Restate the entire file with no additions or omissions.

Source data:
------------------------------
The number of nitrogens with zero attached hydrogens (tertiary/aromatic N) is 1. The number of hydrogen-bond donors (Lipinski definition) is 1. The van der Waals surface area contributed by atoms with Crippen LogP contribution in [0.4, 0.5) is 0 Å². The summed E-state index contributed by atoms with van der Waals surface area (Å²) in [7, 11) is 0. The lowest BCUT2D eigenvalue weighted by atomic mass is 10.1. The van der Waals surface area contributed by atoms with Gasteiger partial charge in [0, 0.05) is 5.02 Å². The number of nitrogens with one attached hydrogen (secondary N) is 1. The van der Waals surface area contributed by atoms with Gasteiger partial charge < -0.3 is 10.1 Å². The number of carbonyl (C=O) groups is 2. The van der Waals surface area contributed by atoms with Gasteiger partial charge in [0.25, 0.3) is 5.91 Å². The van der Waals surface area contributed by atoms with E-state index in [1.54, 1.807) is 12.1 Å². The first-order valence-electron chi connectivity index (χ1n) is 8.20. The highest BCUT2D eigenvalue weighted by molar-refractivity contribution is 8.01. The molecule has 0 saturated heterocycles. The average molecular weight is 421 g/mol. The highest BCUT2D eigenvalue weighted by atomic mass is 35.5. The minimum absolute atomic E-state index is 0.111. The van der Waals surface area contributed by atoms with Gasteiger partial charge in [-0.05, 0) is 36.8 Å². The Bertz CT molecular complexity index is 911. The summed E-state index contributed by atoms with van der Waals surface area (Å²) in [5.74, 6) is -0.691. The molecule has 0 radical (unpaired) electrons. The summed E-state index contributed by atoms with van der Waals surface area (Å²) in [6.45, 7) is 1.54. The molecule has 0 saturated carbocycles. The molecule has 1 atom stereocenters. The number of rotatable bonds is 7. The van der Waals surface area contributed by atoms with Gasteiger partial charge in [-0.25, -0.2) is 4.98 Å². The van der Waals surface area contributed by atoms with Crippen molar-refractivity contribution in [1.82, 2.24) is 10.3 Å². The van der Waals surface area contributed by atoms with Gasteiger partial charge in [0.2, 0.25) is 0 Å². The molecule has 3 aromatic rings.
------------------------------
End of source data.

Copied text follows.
The number of nitrogens with zero attached hydrogens (tertiary/aromatic N) is 1. The number of hydrogen-bond donors (Lipinski definition) is 1. The van der Waals surface area contributed by atoms with Crippen LogP contribution in [0.4, 0.5) is 0 Å². The summed E-state index contributed by atoms with van der Waals surface area (Å²) in [7, 11) is 0. The lowest BCUT2D eigenvalue weighted by atomic mass is 10.1. The van der Waals surface area contributed by atoms with Gasteiger partial charge in [0, 0.05) is 5.02 Å². The number of nitrogens with one attached hydrogen (secondary N) is 1. The van der Waals surface area contributed by atoms with Gasteiger partial charge < -0.3 is 10.1 Å². The number of carbonyl (C=O) groups is 2. The van der Waals surface area contributed by atoms with Gasteiger partial charge in [0.25, 0.3) is 5.91 Å². The van der Waals surface area contributed by atoms with E-state index in [1.54, 1.807) is 12.1 Å². The first-order valence-electron chi connectivity index (χ1n) is 8.20. The highest BCUT2D eigenvalue weighted by molar-refractivity contribution is 8.01. The molecule has 0 saturated heterocycles. The average molecular weight is 421 g/mol. The highest BCUT2D eigenvalue weighted by atomic mass is 35.5. The minimum absolute atomic E-state index is 0.111. The van der Waals surface area contributed by atoms with Gasteiger partial charge in [-0.05, 0) is 36.8 Å². The Bertz CT molecular complexity index is 911. The summed E-state index contributed by atoms with van der Waals surface area (Å²) in [5.74, 6) is -0.691. The molecule has 0 radical (unpaired) electrons. The summed E-state index contributed by atoms with van der Waals surface area (Å²) in [6.45, 7) is 1.54. The molecule has 0 saturated carbocycles. The molecule has 1 atom stereocenters. The number of rotatable bonds is 7. The van der Waals surface area contributed by atoms with Gasteiger partial charge in [-0.25, -0.2) is 4.98 Å². The van der Waals surface area contributed by atoms with Crippen molar-refractivity contribution in [1.82, 2.24) is 10.3 Å². The van der Waals surface area contributed by atoms with Gasteiger partial charge in [0.2, 0.25) is 0 Å². The molecule has 3 aromatic rings.